Jackson Laboratory just cut a deal with Connecticut to build a major biotech center after failing repeatedly to expand in Florida when the state declined to provide sufficient backing.
Now the Jackson Laboratory for Genomic Research will rise on the University of Connecticut's Health Center campus. At a news conference, Jackson Lab's CEO, Dr. Edison T. Liu, singled out the state's decision to invest more than $800 million at the UConn center as key to Jackson's expansion decision.
As Connecticut's New Haven Register opined, the deal was made possible "by the unwillingness of Florida's governor, Rick Scott, to pay the high cost of Jackson Laboratory's original plan — building in Sarasota. That deal — $200 million in state and county money, plus $100 million from philanthropic foundations — fell apart after Scott balked at the cost."
Fair enough. Florida can't win them all, even if high-end biotech expansions are rare, and even if Florida is trying (halfheartedly at best these days) to establish a serious biotech industry cluster.
Maine-based Jackson Lab's pick of Connecticut over Florida does not sit well in upscale Sarasota. The city's Herald-Tribune ran an editorial Monday headlined Jackson Lab Mystery asking if Scott really focused on Jackson Lab's request for state funding to help in an expansion Sarasota leaders were keen to land and planned to support generously.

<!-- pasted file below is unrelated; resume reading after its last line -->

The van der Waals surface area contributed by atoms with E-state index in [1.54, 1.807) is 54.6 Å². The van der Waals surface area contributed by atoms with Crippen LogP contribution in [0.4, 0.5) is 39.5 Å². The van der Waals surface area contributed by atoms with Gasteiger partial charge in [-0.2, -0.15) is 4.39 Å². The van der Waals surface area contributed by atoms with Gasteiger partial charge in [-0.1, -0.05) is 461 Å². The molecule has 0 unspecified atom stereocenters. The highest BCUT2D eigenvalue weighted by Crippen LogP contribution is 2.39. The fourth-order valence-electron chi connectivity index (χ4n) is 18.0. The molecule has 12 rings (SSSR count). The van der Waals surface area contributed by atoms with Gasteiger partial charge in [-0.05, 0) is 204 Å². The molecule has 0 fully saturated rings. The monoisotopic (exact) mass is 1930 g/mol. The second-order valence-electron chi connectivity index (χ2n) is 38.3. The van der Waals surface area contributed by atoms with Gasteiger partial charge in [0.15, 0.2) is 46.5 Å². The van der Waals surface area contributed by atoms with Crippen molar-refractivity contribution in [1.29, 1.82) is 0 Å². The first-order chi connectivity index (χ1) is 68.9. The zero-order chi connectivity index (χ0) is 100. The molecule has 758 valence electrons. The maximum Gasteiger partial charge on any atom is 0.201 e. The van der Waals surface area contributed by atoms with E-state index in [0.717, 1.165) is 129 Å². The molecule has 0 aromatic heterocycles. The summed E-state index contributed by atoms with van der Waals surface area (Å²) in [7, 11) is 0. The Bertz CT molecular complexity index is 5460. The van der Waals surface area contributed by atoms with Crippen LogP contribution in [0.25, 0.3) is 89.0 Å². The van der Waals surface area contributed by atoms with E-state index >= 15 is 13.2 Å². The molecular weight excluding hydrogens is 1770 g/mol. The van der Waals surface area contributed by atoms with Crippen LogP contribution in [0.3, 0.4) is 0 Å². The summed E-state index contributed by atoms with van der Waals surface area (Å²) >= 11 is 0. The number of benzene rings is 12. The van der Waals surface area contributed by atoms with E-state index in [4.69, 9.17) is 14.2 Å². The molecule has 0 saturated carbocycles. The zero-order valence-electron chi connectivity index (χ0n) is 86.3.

Alas, the paper quotes Scott, in a recent meeting with its editorial board, hemming and hawing over Jackson Lab's negotiation with the state. Said Scott: "It never got to, I don't think they made an application to the state … not that I am aware. They might have, but it never got to me."
Ultimately, Scott said the state had to have a "good deal" to proceed with Jackson. But neither Scott nor the state development arm, Enterprise Florida, ever said why Jackson did not pass muster.
The editorial concludes: "In retrospect, too many legislators, local officials and private-sector foundations were left wondering who in state government was doing what and when. And, in our view, it's not clear — moving forward — how those connections could have been made.
"As a result," the editorial ends, "the lesson learned from our local perspective is that there is no lesson learned."
This is a disturbing tale for a couple of reasons.
First, if our governor insists that "jobs, jobs, jobs" is his priority, he and his team must do a better job negotiating with significant players like Jackson Lab. And if Jackson Lab really was too expensive for Florida (but not smaller Connecticut), our state leaders must clearly say why the deal did not work. Otherwise, regional economic developers will be doomed to repeat their recruiting failures.
Second, our governor recently backtracked on a major campaign promise to create 700,000 jobs in seven years above and beyond the 1 million jobs that economists say the state would create on its own. Scott now says he'll take credit for all jobs created through 2017.
When we need extreme clarity to fix Florida's economy, we're sidetracked by distortions and muddying the waters of job creation.
That's not leadership.
Contact Robert Trigaux at firstname.lastname@example.org.